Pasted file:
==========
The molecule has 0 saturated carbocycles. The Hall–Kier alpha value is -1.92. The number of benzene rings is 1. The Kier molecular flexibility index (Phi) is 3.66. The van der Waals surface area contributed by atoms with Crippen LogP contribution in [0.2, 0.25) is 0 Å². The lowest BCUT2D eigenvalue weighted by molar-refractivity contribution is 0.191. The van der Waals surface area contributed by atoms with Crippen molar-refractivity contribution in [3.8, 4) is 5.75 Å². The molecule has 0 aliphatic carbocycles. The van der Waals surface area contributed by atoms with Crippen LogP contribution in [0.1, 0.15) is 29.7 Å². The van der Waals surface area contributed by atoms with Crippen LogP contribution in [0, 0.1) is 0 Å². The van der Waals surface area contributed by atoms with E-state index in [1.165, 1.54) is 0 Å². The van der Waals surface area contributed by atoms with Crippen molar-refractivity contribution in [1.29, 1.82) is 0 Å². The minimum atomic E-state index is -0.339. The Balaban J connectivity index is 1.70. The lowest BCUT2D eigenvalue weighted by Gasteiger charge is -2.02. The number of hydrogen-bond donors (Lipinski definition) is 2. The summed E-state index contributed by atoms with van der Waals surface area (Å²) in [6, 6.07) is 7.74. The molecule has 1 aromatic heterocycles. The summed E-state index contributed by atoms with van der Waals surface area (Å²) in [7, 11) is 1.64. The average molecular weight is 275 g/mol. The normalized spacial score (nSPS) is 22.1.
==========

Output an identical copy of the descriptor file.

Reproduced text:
The molecule has 0 saturated carbocycles. The Hall–Kier alpha value is -1.92. The number of benzene rings is 1. The Kier molecular flexibility index (Phi) is 3.66. The van der Waals surface area contributed by atoms with Crippen LogP contribution in [0.2, 0.25) is 0 Å². The lowest BCUT2D eigenvalue weighted by molar-refractivity contribution is 0.191. The van der Waals surface area contributed by atoms with Crippen molar-refractivity contribution in [3.8, 4) is 5.75 Å². The molecule has 0 aliphatic carbocycles. The van der Waals surface area contributed by atoms with Crippen LogP contribution in [0.1, 0.15) is 29.7 Å². The van der Waals surface area contributed by atoms with Crippen LogP contribution in [0, 0.1) is 0 Å². The van der Waals surface area contributed by atoms with E-state index in [1.165, 1.54) is 0 Å². The van der Waals surface area contributed by atoms with Crippen molar-refractivity contribution in [1.29, 1.82) is 0 Å². The minimum atomic E-state index is -0.339. The Balaban J connectivity index is 1.70. The lowest BCUT2D eigenvalue weighted by Gasteiger charge is -2.02. The number of hydrogen-bond donors (Lipinski definition) is 2. The summed E-state index contributed by atoms with van der Waals surface area (Å²) in [6, 6.07) is 7.74. The molecule has 1 aromatic heterocycles. The summed E-state index contributed by atoms with van der Waals surface area (Å²) in [7, 11) is 1.64. The average molecular weight is 275 g/mol. The normalized spacial score (nSPS) is 22.1.